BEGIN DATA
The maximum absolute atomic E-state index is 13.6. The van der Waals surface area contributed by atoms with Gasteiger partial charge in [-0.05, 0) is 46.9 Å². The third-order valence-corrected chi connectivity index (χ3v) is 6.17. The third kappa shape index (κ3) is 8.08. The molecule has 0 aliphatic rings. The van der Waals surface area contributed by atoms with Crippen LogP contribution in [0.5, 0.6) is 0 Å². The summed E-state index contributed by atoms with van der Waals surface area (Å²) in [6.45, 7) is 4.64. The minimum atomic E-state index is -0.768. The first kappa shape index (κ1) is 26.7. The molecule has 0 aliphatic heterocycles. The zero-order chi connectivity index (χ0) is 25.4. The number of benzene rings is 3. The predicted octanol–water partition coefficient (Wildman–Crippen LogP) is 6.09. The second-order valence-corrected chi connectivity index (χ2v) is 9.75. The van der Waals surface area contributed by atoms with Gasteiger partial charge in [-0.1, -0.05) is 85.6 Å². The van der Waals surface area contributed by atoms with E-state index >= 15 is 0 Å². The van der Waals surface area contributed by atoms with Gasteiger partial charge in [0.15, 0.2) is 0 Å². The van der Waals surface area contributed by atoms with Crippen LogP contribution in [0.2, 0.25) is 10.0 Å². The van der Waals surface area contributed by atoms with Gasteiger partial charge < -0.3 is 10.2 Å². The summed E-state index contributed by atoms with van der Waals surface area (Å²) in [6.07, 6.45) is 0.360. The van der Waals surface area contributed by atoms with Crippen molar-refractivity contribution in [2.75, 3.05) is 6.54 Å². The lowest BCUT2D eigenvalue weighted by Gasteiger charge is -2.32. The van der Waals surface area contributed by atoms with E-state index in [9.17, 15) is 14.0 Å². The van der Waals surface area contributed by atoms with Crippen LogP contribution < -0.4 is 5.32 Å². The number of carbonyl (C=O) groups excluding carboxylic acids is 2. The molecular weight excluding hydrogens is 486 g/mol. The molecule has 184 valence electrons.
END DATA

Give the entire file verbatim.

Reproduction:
The maximum absolute atomic E-state index is 13.6. The van der Waals surface area contributed by atoms with Gasteiger partial charge in [-0.05, 0) is 46.9 Å². The third-order valence-corrected chi connectivity index (χ3v) is 6.17. The third kappa shape index (κ3) is 8.08. The molecule has 0 aliphatic rings. The van der Waals surface area contributed by atoms with Crippen LogP contribution in [0.5, 0.6) is 0 Å². The summed E-state index contributed by atoms with van der Waals surface area (Å²) in [6.45, 7) is 4.64. The minimum atomic E-state index is -0.768. The first kappa shape index (κ1) is 26.7. The molecule has 0 aliphatic heterocycles. The zero-order chi connectivity index (χ0) is 25.4. The number of benzene rings is 3. The predicted octanol–water partition coefficient (Wildman–Crippen LogP) is 6.09. The second-order valence-corrected chi connectivity index (χ2v) is 9.75. The van der Waals surface area contributed by atoms with Gasteiger partial charge in [-0.1, -0.05) is 85.6 Å². The van der Waals surface area contributed by atoms with E-state index >= 15 is 0 Å². The van der Waals surface area contributed by atoms with Gasteiger partial charge in [0.15, 0.2) is 0 Å². The van der Waals surface area contributed by atoms with Crippen LogP contribution in [0.2, 0.25) is 10.0 Å². The van der Waals surface area contributed by atoms with Gasteiger partial charge < -0.3 is 10.2 Å². The summed E-state index contributed by atoms with van der Waals surface area (Å²) in [6.07, 6.45) is 0.360. The van der Waals surface area contributed by atoms with Crippen molar-refractivity contribution in [2.75, 3.05) is 6.54 Å². The lowest BCUT2D eigenvalue weighted by Gasteiger charge is -2.32. The van der Waals surface area contributed by atoms with E-state index in [9.17, 15) is 14.0 Å². The van der Waals surface area contributed by atoms with Crippen LogP contribution < -0.4 is 5.32 Å². The number of carbonyl (C=O) groups excluding carboxylic acids is 2. The molecular weight excluding hydrogens is 486 g/mol. The molecule has 184 valence electrons.